I don’t like share buybacks as you guys all know. I’d rather the company send me dividends or keep the cash on their balance sheet or invest in their company. I don’t want CFOs trading stocks against hedge fund managers, you see? And I sure as heck don’t like share buybacks when stock valuations are stretched like they haven’t been in years.
Oh man, the article includes this kind of cringe-worthy stuff, “Unintended effects have included enlarged rabbit tongues and extra pig vertebrae, as bioethicists warn of hubris.” I’ve been studying CRISPR and other perhaps promising technologies in hopes that we might soon be living in a Genetics Revolution. But I’m increasingly concerned about ethical and unintended consequences and a plethora of other issues in the industry at this nascent stage.
With the WSJ dedicated a whole section to the demise of GE, is it actually a good time to start buying GE? Seems probable in a contrarian-headline kind of way.
The article quotes George Soros’ Reflexivity and the Long Island Iced Tea/Blockchain penny stock scam. Long-term subscribers won’t hardly believe how they’ve already read everything this article recaps — but we were doing it in real-time, not writing a story about it after the fact.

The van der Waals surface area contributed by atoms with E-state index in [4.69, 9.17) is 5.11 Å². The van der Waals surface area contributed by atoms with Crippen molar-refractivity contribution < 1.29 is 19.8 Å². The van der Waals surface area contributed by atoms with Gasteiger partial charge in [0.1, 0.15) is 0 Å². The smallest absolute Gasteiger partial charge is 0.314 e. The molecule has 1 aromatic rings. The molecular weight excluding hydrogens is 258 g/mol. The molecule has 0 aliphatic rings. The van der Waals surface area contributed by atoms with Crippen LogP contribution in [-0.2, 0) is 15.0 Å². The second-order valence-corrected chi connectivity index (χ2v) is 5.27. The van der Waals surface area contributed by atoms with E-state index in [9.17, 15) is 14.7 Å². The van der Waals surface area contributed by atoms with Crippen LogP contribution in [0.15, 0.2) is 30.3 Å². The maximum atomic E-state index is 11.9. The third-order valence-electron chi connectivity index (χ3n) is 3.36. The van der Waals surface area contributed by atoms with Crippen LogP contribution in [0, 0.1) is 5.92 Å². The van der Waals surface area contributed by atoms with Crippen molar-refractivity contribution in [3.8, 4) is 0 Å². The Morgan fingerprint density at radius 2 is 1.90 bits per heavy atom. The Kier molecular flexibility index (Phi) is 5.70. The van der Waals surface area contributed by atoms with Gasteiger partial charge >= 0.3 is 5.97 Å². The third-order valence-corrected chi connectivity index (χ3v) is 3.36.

There are cross-currents galore out there. There are geopolitical events to analyze — and to use to our advantage. I have a spreadsheet I’ve been building that tracks every Investment/Regulatory/Policy/Institutional Issue I’ve analyzed in the last year, including all kinds of factors from whether these Issues are potentially systemic risks and how they will impact any sectors that I invest in.
I added a few more to the list this weekend and I just outlined some of them for you.
All the meanwhile, as always, here in the US, there are are Revolutionary companies just about to take off and change the world. There are fraudulent hype stories that are just about to crash. And there are opportunities galore out there.
I’m on it.